According to a report floating around the web, Apple’s next iPad will include five new hardware features:
- A thinner chasis with thinner glass
- A 3-axis gyroscope
- A FaceTime camera
- A USB Port
- A Retina Display
Those first three items are pretty safe guesses. Apple is usually good about making subsequent products lighter and thinner. At 1.5 pounds, the iPad could lose a little weight. Thinner glass would go a long way.
Both the iPhone 4 and the current iPod touch sport a 3-axis gyroscope. This sensor allows the device to know if it is being spun around a central pivot. It’s a little hard to explain, but here’s a video of Steve Jobs showing the technology off.
Thirdly, the addition of a FaceTime camera really seems like a no-brainer. With FaceTime now running on the iPhone, iPod touch and the Mac, the iPad is the odd-man out. I think a rear-facing camera will make an appearance as well, but I think taking a photo with a 10-inch tablet would be more than a little awkward.
The USB port rumor is an interesting one. A USB port would allow for the possibility of connecting more devices to the iPad. Currently, the company sells a kit with two dongles — one to connect an SD card and one to connect a camera (via USB) to the iPad for importing photos. Why not simply add more capabilities to this USB dongle?
If Apple does add a USB port to the iPad, I don’t see it replacing the 3o-pin Dock Connector. Apple has been using the Dock Connector on its mobile devices since the third-generation iPod. There is an abundantly healthy third-party market based on this connector. A market Apple can influence, since manufacturers have to abide by the company’s compatibility guidelines to be a part of the “Made for iPod” program. A USB port in conjunction with the Dock Connector makes more sense, but honestly, I don’t see it happening. Why would Apple want to fragment the hardware accessory market?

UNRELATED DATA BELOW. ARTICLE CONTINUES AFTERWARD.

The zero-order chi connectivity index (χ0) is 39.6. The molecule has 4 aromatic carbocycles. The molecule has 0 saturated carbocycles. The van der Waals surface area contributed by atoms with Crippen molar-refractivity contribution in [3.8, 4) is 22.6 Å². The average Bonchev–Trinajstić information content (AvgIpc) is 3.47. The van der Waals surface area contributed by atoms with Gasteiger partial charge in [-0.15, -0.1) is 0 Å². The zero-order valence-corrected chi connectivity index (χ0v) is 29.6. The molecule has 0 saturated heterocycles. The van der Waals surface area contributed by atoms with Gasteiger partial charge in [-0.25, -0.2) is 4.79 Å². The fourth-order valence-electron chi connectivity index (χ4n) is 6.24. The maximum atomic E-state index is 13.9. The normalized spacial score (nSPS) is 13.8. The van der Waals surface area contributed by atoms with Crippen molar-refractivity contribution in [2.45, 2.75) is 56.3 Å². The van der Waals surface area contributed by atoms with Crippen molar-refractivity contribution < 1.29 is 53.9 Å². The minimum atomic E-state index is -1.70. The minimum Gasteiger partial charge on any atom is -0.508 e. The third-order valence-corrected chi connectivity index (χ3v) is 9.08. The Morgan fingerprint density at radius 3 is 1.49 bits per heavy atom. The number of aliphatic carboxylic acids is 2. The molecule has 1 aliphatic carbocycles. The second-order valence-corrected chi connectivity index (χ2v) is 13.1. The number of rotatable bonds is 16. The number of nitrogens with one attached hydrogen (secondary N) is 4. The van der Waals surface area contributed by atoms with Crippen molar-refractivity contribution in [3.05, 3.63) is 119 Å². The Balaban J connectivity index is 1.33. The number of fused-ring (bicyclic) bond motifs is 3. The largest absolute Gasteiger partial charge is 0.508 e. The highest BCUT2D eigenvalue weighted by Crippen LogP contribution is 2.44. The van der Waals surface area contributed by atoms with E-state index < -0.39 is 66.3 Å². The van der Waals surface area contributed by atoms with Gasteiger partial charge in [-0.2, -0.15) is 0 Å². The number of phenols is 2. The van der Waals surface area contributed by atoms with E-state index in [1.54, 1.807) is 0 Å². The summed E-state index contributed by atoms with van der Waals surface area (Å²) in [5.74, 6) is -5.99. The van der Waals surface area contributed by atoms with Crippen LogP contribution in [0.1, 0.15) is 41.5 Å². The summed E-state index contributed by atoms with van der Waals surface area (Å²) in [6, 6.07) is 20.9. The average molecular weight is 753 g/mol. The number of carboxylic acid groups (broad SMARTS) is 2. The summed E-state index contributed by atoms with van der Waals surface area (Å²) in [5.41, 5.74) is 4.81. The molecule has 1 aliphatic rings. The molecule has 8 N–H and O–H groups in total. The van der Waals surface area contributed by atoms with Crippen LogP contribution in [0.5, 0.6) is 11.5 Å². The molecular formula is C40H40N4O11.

Adding a mini USB port could fulfill an up-coming European Commission requirement for a “universal charger” on mobile devices.
Finally, the Retina Display. While I do think Apple will improve the display quality on the next iPad, I don’t believe Apple will be quadrupling the pixels on the iPad, as it did with the iPhone 4.
As Ryan Block at gdgt explains, this display would be pretty ridiculous:
However, using standard resolution increments, one can achieve an almost identical PPI to the iPhone 4 on the iPad at a stunning 2560 x 1920 pixels, or the same 330 PPI as in the iPhone 4.
Maybe 2560 x 1920 doesn’t sound like a lot, but it should. Let’s put that in context with the kinds of high resolutions you get on some professional-grade desktop products:
– MacBook Pro 15-inch = 1440 x 900
– Macbook Pro 15-inch high-res = 1680 x 1050
– Macbook Pro 17-inch = 1920 x 1200
– Dell 24-inch monitor = 1920 x 1200
Think about that for a moment: a 9.7-inch screen that displays more visual information than two high res 24-inch monitors stacked on top of one another.
A true “Retina Display” on the iPad would be really, really dense. Probably too dense.
One wildcard is the Multi-Touch technology itself. Some have said Apple will improve this on the next model. Since the launch of the original Multi-Touch device — the original iPhone — Apple hasn’t mentioned any improvements it’s brought to Multi-Touch. Adding new gestures or new technology here would certainly only put Apple’s products further ahead of its competition’s products.
Rumors aside, it sure seems like Apple will unveil the next generation iPad early in 2011. We can all simply wonder until then.
Article Via The Next Web